Mental health is no joke.

Addiction is no joke.

In my experience, these things go hand in hand.

People often turn to things like alcohol and drugs when they are looking for an escape from reality.

And people with certain mental health struggles are more prone to addictions than people without.

These behaviors are a cry for help.

They are not attention seeking.

They are not purposely trying to hurt the people in their life.

They are saying in the only way they can they are drowning and they need a lifeboat.

And it is hard on everyone involved.

Having seen it firsthand through my husband’s struggles with addiction, I have seen every side of it.

I’ve lived the pain of loving an addict and not knowing how to help.

RELATED: Is Our Love Enough To Withstand the Devastation of Addiction?

I’ve seen his pain and his struggles and how he wanted so badly to change and do better but how addiction gets its grips in a person and does not let go easily.

I witnessed him fall into a deep, dark hole of depression and self-destructive behaviors that threatened to break him and ruin our marriage in one fell swoop.

I watched the years-long battle as he tried time and time again to get sober and fell prey over and over again to the clutches of addiction.

I cried and screamed and wondered whether I would have to leave in the midst of some of his darkest times.

Addiction isn’t pretty.

But I’ve learned that the addict needs love to come out of it.

They need support and help.

If everyone who loves them turns their backs and walks away, they are left feeling like they have nothing to live for and will self-destruct in response.

Now, yes, it is important to make sure that you and any children are safe and if you are ever in a situation where you do not feel safe, you should seek help immediately.

But don’t dehumanize the person who is clearly crying out for help.

Don’t demonize them and make it impossible for them to get the help they need and live a better life.

These are matters of life and death that need to be taken seriously.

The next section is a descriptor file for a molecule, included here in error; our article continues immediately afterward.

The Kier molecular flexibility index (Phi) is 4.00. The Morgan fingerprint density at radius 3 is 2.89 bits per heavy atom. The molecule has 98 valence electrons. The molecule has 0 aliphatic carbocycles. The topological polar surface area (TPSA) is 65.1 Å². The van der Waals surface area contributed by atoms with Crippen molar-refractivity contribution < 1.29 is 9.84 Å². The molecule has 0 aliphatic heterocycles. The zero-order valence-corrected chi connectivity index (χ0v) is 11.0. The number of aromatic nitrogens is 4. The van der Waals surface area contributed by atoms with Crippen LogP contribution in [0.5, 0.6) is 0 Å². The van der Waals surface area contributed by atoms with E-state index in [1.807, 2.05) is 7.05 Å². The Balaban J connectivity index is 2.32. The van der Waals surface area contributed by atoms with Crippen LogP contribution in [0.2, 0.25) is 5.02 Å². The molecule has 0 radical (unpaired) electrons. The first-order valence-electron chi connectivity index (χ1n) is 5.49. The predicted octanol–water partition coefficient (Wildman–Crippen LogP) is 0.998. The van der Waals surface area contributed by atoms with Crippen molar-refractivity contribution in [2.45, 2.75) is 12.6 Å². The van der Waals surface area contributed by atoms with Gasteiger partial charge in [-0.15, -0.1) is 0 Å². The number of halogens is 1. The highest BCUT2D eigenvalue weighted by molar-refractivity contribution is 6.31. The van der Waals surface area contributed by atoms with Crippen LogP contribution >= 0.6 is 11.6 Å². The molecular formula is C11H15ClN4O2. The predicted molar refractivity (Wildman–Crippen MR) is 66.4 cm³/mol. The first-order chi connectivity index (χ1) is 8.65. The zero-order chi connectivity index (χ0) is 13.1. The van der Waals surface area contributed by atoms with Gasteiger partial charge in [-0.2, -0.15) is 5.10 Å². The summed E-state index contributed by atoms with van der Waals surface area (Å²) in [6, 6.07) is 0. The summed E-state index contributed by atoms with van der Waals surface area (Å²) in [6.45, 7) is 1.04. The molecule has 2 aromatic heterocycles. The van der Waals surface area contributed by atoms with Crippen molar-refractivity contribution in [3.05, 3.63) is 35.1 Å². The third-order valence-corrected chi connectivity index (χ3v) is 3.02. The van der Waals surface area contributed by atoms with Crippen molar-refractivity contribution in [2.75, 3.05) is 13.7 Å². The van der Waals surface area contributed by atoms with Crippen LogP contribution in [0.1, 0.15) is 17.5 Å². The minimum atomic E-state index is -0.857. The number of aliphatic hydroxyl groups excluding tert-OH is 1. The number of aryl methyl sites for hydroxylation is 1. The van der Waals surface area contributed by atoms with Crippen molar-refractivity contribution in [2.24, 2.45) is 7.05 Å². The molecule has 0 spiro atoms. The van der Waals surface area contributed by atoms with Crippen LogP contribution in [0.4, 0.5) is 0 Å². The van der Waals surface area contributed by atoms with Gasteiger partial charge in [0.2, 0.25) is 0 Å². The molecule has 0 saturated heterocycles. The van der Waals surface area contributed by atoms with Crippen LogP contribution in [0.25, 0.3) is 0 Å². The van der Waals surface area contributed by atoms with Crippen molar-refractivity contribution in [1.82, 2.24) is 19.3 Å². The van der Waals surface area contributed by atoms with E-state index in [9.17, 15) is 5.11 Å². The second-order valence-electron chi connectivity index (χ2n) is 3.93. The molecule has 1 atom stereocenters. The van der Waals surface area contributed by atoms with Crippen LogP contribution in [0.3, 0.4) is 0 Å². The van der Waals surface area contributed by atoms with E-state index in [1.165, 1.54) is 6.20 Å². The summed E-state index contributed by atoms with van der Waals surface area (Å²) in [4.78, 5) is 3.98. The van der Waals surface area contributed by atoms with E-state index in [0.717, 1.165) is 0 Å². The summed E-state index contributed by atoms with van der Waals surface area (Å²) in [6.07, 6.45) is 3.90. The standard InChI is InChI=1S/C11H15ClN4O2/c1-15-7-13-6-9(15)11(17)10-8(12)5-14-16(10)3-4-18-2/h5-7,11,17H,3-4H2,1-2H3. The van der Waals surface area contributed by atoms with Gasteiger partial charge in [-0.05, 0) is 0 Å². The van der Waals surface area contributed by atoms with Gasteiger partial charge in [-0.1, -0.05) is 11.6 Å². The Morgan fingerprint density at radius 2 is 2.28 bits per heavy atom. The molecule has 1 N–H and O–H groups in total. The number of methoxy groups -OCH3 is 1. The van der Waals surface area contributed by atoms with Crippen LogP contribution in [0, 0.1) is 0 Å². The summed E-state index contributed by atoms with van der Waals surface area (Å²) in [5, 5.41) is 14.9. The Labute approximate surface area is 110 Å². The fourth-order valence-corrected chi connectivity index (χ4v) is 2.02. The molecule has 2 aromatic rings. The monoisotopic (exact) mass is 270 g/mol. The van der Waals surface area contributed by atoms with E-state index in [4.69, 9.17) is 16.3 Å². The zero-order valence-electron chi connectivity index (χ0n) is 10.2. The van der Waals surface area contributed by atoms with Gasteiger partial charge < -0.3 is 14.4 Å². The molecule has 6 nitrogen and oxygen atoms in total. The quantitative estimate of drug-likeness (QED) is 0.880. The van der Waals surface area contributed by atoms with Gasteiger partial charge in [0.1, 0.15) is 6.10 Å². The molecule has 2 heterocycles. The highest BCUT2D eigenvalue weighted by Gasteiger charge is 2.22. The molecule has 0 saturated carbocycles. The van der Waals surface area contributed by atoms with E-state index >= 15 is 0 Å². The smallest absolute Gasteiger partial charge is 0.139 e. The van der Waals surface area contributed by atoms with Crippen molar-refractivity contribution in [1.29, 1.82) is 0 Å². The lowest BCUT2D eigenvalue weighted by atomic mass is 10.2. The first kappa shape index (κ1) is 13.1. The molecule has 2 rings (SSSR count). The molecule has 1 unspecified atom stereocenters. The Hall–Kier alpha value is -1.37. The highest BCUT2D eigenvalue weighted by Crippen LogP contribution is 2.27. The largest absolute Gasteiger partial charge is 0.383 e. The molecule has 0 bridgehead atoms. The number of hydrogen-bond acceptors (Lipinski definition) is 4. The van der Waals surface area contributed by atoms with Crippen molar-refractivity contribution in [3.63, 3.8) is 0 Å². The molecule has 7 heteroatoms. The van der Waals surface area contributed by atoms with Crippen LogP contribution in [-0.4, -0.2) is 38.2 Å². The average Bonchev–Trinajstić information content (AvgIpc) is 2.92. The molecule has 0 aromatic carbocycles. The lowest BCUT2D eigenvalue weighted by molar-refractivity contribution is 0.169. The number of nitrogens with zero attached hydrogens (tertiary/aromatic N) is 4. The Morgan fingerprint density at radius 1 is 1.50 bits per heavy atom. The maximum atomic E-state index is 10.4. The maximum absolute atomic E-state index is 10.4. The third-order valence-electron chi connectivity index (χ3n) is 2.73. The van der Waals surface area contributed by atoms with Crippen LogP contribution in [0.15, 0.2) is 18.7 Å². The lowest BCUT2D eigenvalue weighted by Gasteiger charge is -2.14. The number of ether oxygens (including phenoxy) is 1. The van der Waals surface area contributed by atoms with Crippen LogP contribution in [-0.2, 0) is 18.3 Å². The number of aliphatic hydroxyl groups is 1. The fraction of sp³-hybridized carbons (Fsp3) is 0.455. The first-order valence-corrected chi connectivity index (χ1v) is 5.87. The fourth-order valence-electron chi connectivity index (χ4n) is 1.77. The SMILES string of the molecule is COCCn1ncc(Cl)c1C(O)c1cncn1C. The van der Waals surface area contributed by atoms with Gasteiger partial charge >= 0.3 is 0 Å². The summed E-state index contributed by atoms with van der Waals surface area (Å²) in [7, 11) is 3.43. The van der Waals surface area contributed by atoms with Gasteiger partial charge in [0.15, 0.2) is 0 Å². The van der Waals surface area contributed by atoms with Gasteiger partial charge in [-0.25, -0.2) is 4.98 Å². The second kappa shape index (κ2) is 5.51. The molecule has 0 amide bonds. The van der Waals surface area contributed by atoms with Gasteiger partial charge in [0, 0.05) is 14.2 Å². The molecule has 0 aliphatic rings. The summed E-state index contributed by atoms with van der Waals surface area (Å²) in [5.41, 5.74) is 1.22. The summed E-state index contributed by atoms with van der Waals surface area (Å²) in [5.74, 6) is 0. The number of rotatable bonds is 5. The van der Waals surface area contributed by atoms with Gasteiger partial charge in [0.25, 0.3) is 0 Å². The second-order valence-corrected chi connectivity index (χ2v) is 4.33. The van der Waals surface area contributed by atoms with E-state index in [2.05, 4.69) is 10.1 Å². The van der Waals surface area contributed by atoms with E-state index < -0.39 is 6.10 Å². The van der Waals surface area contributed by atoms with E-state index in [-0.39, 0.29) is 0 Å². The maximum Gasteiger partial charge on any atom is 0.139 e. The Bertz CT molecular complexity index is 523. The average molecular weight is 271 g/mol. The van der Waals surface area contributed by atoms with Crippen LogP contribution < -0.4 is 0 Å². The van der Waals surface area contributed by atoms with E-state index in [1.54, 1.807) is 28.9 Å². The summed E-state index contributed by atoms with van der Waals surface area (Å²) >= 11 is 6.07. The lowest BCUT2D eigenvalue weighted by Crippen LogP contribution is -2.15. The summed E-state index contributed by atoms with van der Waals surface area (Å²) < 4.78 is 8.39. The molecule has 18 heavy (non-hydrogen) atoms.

We need to change our mindset around mental health and addiction.

We need to see it clearly for what it is and stop making people out to be villains when they are in need of help.

People joke about addictions as if it’s no big deal.

People make comments about the homeless man on the corner, and how he must be a bad person and a drug addict to have landed himself in such a position.

People look down upon the one who says they’re struggling with their mental health instead of offering their ear or a helping hand.

We need to do better.

We can do better.

Love is a powerful thing.

Kindness is a powerful thing.

When we choose to show love and kindness, we are opening a door for that person.

We are telling them they are worthy of love and showing them hope is out there.

It won’t happen overnight.

But by opening that door you are making the first step toward healing for everyone involved.

RELATED: There Once Was a Man Overcome By Addiction and Transformed By Love

My husband battled for years.

Alcohol was the number one struggle.

Over the years we also battled pornography, pills, cigarettes, and chewing tobacco.

We’ve been together for 10 years and it has been one full year next month since he finally realized that he could not drink at all. Ever.

One year sober.

After years of battling this beast over and over.

And it is a lifelong struggle.

He is an alcoholic.

Not was.

And he can’t drink ever again.

It took a long time to get here.

But that didn’t happen on its own.

It took so much work from both of us.

He had to want to get help and get better and do the work to change.

RELATED: Addiction Changes Everything But Love

I couldn’t do it for him.

I had to be willing to stand by him through his fight and help him however I could.

And after years of perseverance and hard work, we made it out on the other side.

Every story is different.

Every person is different.

But the one thing that remains the same for everyone and every story is the need for love.

Love is powerful.

Love can make a world of difference to one who is hurting.

And I believe love is strong enough to change hearts and minds.

All we have to do is believe it and live it.

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Moriah Couch

I am happily married to a hard-working and loving husband. I'm passionate about mental health as I have struggled my whole life with depression and anxiety, and more recently was diagnosed with autism, ADHD, excoriation (skin picking) disorder, and PTSD. I am a SAHM and homeschool my three beautiful children. All three of my children are diagnosed with autism, and two of them also have ADHD. I'm a follower of Jesus on a journey of maintaining my own mental health through it all and sharing my experiences in the hopes of spreading awareness and encouraging others along the way. You can follow me on Facebook or Instagram @lifewiththecouches

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